Carlyle’s Theory of Imposture
by Mark Wallace
Is it going too far to say that Carlyle had a theory of imposture? Perhaps so, and making such a claim gives one a considerable responsibility to explicate said theory and even to defend it, to some extent. But the idea of imposture in Carlyle is so central that it should be theorized to some extent, to bring it forward in people’s minds when they consider Carlyle’s contribution to the thought of his time. Especially so when we consider that imposture is not a theme we have much contemporary discussion of. Our postmodern view of truth is that it is an effect of discourse, so imposture has no essential validity – if truth doesn’t exist in itself, neither does imposture. The way we talk about such topics is summed up in the discourse around Imposter Syndrome, which I wrote about earlier. We see such a feeling as a syndrome of external pressures, never asking if we are, in fact, impostors, and, if so, what we can do about it. Such does not have the appearance of an academic question. All the more reason, then, to revisit a thinker who took imposture very seriously indeed.
Carlyle discussed imposture not only at an individual level, but at a societal level. This is the crux of his analysis of the French Revolution: Revolution as a solution to institutionalized imposture. Really? How credible is this? Is imposture unbearable? Carlyle says yes, in the long run, it is. Note here how he is opposed to the conservative Eliotean dictum “Mankind cannot bear very much reality“. Carlyle says the opposite: Mankind cannot bear too much falsity. In our present ideological climate, is this not an audacious and radical claim?
In the context of the French Revolution, imposture had been institutionalized. The two principal ideological state apparatuses were the King and the Church. Carlyle was not opposed to either institution in theory, but felt that both were worn-out symbols that had been created in response to a genuine community need, but had failed to change in response to epistemological, technological and social advances, and had become irrelevancies – but irrelevancies whose power was still institutionalized. This, then, is the ultimate imposture, when institutions are unfit for governance, but are unwilling to jeopardize their privileged position by admitting this. When institutionalized authorities are inadequate, to uphold them can only be “an Imbecility or a Machiavellism” (FR, Modern Library 2002, p. 11). To even take part, with perhaps good intentions, is Machiavellian or Imbecilic. The more these institutions are upheld, the more the return to Nature must be violent and cataclysmic. For Carlyle insists that “a Lie cannot be believed” (FR, p. 14), and that truth will out, for we cannot bear it otherwise. We may think to choose to believe is a viable proposition, but if we don’t actually believe, the imposture will prove impossible, and will call up a rebellion from that part of us that belongs to Nature.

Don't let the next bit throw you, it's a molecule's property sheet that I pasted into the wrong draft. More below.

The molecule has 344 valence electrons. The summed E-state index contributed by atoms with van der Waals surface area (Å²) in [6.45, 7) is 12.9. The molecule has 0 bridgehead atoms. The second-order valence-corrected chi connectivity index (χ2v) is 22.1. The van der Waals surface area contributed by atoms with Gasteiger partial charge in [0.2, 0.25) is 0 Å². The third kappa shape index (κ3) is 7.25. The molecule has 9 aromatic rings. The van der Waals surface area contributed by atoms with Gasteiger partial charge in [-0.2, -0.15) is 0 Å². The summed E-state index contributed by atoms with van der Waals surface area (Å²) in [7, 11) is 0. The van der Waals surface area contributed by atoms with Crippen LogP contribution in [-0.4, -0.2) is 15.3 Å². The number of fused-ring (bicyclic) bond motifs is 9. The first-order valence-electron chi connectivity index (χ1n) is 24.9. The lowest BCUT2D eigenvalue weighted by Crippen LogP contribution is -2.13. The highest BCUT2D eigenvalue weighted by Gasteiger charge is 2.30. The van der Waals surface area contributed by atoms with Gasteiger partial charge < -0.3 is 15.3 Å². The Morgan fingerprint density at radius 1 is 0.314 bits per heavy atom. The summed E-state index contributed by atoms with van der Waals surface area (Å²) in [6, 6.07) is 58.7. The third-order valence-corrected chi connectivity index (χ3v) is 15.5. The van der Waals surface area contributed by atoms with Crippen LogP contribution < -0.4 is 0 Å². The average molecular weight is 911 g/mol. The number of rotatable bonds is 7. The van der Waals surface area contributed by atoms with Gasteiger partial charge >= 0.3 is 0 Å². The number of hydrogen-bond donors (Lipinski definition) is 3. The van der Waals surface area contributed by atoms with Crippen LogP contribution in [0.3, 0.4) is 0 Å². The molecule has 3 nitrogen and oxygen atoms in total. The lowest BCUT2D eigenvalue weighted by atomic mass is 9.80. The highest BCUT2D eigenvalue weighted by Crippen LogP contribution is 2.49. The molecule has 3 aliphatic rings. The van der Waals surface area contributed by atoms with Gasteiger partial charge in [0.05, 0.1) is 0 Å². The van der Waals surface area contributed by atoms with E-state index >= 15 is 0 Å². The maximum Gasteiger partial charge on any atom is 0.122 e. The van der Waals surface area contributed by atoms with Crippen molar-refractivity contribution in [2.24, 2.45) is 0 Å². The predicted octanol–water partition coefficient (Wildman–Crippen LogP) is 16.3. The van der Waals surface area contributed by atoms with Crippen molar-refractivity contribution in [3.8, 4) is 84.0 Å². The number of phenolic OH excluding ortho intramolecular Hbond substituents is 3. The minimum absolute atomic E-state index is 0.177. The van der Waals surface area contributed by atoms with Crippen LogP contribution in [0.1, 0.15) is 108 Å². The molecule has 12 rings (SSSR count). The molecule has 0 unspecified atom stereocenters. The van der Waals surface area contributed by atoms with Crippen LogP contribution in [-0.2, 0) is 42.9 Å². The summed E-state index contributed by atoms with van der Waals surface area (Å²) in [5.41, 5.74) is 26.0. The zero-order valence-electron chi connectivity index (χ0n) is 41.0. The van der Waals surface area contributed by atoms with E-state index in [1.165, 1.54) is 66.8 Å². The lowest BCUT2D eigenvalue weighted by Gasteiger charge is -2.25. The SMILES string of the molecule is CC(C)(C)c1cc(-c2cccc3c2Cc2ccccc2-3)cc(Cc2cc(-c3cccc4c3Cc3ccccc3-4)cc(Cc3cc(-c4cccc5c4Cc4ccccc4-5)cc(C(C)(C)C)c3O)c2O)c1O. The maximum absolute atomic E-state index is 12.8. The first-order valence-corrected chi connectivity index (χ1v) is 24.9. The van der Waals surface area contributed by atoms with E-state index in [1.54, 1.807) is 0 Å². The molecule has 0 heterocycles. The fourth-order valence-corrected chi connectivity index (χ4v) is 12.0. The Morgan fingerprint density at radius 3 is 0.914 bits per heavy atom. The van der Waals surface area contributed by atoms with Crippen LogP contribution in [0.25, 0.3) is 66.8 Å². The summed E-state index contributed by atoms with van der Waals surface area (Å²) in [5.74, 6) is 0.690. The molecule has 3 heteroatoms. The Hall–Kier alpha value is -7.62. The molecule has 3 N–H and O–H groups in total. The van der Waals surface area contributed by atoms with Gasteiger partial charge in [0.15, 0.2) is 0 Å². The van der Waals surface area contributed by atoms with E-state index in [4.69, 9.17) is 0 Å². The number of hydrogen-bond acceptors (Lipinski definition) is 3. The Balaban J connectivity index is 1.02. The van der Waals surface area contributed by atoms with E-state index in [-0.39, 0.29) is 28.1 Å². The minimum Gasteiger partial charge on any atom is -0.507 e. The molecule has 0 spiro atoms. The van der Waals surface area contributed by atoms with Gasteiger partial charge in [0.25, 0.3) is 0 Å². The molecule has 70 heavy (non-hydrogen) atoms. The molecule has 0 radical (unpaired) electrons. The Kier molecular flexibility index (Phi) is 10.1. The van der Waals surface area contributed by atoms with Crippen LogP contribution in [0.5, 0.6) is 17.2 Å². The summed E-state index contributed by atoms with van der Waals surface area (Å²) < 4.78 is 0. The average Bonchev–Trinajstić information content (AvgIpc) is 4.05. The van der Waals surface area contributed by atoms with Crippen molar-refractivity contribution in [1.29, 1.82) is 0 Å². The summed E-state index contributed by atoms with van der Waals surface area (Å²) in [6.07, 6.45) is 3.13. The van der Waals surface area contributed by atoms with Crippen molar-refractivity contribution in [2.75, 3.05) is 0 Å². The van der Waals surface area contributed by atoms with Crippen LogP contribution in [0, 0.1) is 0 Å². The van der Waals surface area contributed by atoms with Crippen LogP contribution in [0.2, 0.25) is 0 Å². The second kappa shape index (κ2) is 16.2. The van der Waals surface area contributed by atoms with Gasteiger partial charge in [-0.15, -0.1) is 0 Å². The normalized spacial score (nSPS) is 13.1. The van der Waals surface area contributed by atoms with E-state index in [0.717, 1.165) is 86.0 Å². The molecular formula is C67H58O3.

The difficulty is in pinpointing this process: is it at an individual level that we react against lies in this manner? Can we describe it in terms of consciousness, of actions, or what? Is there an empirical historical basis for this view? Don’t people believe lies all the time, and on a long-term basis? From my point of view, the most interesting thing about this theory is that it challenges all dominant theories in contemporary thought. It’s anti-conservative, it’s anti-Foucault, it’s anti-Nietzsche. It’s a theory I would like to able to defend, but it’s one I need to think about, and try and get my thoughts in order.